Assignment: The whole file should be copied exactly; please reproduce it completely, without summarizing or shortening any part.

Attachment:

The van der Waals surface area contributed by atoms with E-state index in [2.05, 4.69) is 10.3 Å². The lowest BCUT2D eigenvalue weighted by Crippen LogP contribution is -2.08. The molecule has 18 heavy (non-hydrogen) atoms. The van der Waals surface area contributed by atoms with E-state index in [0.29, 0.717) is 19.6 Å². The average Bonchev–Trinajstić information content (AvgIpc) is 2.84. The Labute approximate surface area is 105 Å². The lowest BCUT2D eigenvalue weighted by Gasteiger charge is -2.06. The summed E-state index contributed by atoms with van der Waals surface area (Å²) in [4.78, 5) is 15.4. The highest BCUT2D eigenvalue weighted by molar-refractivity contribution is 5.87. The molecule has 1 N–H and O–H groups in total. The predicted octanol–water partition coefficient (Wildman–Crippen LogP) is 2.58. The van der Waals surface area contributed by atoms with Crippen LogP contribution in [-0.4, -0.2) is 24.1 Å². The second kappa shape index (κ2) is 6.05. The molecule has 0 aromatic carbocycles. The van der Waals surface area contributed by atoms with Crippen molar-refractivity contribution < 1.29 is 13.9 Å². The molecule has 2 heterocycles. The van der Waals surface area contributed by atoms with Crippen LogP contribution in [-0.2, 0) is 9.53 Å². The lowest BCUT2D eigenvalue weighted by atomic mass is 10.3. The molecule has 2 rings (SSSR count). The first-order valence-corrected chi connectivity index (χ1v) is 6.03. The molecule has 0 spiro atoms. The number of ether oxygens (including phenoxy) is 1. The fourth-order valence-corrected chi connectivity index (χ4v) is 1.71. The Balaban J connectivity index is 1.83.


The van der Waals surface area contributed by atoms with E-state index in [2.05, 4.69) is 10.3 Å². The lowest BCUT2D eigenvalue weighted by Crippen LogP contribution is -2.08. The molecule has 18 heavy (non-hydrogen) atoms. The van der Waals surface area contributed by atoms with E-state index in [0.29, 0.717) is 19.6 Å². The average Bonchev–Trinajstić information content (AvgIpc) is 2.84. The Labute approximate surface area is 105 Å². The lowest BCUT2D eigenvalue weighted by Gasteiger charge is -2.06. The summed E-state index contributed by atoms with van der Waals surface area (Å²) in [4.78, 5) is 15.4. The highest BCUT2D eigenvalue weighted by molar-refractivity contribution is 5.87. The molecule has 1 N–H and O–H groups in total. The predicted octanol–water partition coefficient (Wildman–Crippen LogP) is 2.58. The van der Waals surface area contributed by atoms with Crippen LogP contribution in [-0.4, -0.2) is 24.1 Å². The second kappa shape index (κ2) is 6.05. The molecule has 0 aromatic carbocycles. The van der Waals surface area contributed by atoms with Crippen molar-refractivity contribution < 1.29 is 13.9 Å². The molecule has 2 heterocycles. The van der Waals surface area contributed by atoms with Crippen LogP contribution in [-0.2, 0) is 9.53 Å². The lowest BCUT2D eigenvalue weighted by atomic mass is 10.3. The molecule has 2 rings (SSSR count). The first-order valence-corrected chi connectivity index (χ1v) is 6.03. The molecule has 0 spiro atoms. The number of ether oxygens (including phenoxy) is 1. The fourth-order valence-corrected chi connectivity index (χ4v) is 1.71. The Balaban J connectivity index is 1.83.